Museu Luso-Hebreico Abraham Zacuto
Today it is a small Jewish museum named after Abraham Zacuto, a famous astronomer and mathematician of the 15th century. Nearby is the unique Museum of Matches (Museu dos Fosforos – Largo 5 de Outubro). It has the largest collection of matches in Europe – more than 43 thousand boxes from more than 100 countries.
Convento de Cristo&Castelo de Tomar, Tomar, Portugal
This is the famous manuelino window, reproduced in all architecture textbooks:) For this window in the 19th century the English even offered Portugal to write off the entire national debt. The problem with debts is not new for them. But the Portuguese have refused to part with the national heritage. There is a legend that codified a plan of world domination of Portugal, it was made by the Templars and King Manuel I.
The monastery-castle itself is deservedly known as an interesting architectural monument. The whole complex is listed as a UNESCO World Heritage Site.
I will show you the castle-monastery exactly as if you were walking there with me:)
From afar you can see the walls of the Templar Castle, the construction of which began in 1160.
The first thing we saw on the way to the monastery-castle was the monastery aqueduct, a monument from the time of the Spanish-Portuguese union (late 16th to early 17th centuries). Quite a new construction compared to the castle itself. Before that the wells must have been used.
A small village of Tomar turned into a city by the construction in 1169 of the residence of the Grand Master of the Order of Portuguese Templars Gualdin Paix. The Order was composed of knights whose main aim was to help liberate Portugal from the Moors. In return for this service, the Order was allowed to retain a third of all lands conquered south of the Tagus.
In 1357, Tomar was declared the capital of the Order.
The walls are quite imposing.
The walls have these beautiful loopholes.
Little remains of the castle itself are either ruins or rebuilt parts that became a monastery.
It is very difficult to see the monastery as a whole and the point was not found and it is very big. Here I tried to take a picture of it in the mirrors to turn the cars:).
Under the walls were blooming poppies.
In flowerbeds – irises.
The round church Charolais, which you see entering the gates of the castle.
This is the first courtyard – cloister, where you get after buying a ticket to the museum:).
Pay attention to the tiles – azulejo.
In the sides depart such beautiful corridors, fully tiled.
The second floor of this cloister.
From here you have a view of the circular church.
The ceiling in one of the rooms next to the first cloister on the way to the round church.
The round church from the inside.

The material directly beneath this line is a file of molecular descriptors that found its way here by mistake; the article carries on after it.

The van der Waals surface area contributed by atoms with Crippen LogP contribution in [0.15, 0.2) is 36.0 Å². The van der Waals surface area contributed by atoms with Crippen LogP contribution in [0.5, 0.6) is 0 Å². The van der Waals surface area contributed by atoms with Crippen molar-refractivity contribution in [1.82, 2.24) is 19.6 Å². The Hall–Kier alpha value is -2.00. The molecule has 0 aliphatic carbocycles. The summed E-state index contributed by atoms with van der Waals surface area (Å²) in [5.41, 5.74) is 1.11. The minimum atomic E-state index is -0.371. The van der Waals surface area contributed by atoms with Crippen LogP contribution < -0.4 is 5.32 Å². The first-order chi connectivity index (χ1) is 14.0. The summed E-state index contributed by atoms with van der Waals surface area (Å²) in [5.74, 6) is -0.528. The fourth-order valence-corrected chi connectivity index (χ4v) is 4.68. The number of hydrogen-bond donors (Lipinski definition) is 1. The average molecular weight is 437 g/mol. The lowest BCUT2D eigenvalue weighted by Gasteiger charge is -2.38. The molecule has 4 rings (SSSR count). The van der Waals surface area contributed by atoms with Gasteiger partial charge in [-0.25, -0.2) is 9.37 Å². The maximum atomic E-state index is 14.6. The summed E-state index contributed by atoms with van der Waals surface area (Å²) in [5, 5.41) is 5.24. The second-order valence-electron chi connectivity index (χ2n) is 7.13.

The church is very richly decorated, and there is such a layering of styles from Romanesque to Renaissance, that it is hard to separate one from the other:)
Especially actively everything in the monastery was decorated under Manuel I, at the beginning of the 16th century, and as you understand, it was in the Manuelino style:).
The sculpture in the church.
Since the monastery was built from the 12th to the 17th century, the architectural styles were laying on top of each other, something was completed, something was rebuilt and something was just decorated. Therefore, walking around the museum you can find many different details.
Here is a manuelino element.
Nearby is a Gothic room.
But not only have been rebuilt and remodeled, something has been added:). So, one of the two exterior, Manueline-style street windows was inside the room and you can see it only in fragments.
Top of the window
Bottom of the window
Separate elements of the manuelino.
This is what the Manuelino-style part of the church looks like from the outside.
My feeble attempt to cover this whole part:)
The individual manuelino-style fragments.
The round window – note the convex “frame”.
The surviving manuelino sculpture.
Now the famous window, from different angles and angles to admire the detail work:) See how the knots and ropes, exotic plants, sailors and nautical tools are intertwined. It is said to have been created from 1510 to 1513.
Another attempt to take a picture of the building from the outside.
How can you take a picture of it? It’s not only huge, it stands on one of the cloisters.
The upper part of the church in the Manueline style.
The corridor of the monastery. Doors lead to the rooms where the monks lived.
Facing of the wall.
One of the rooms, I do not know what it is from, but I think it is Renaissance.
Another cloister, rather late in my opinion. There are 8 cloisters in total in the monastery.
The most famous one is the João III cloister, in the Renaissance style. And on top of it looks the church in Manuelino style:)
The museum is open: October-May Mon-Sat 9am-17.30pm, June-September Mon-Sat 9am-18.30pm, admission: 6€ (adults), 3€ (children) Official website http://www.conventocristo.pt/en/index.php
Arrived by car in Tomar, left the car in the parking lot and there we walked through the park to the monastery.
You can see how we got to Tomar in the itinerary description.
I wrote about another monastery with a layering of architectural epochs and Manuelino style here.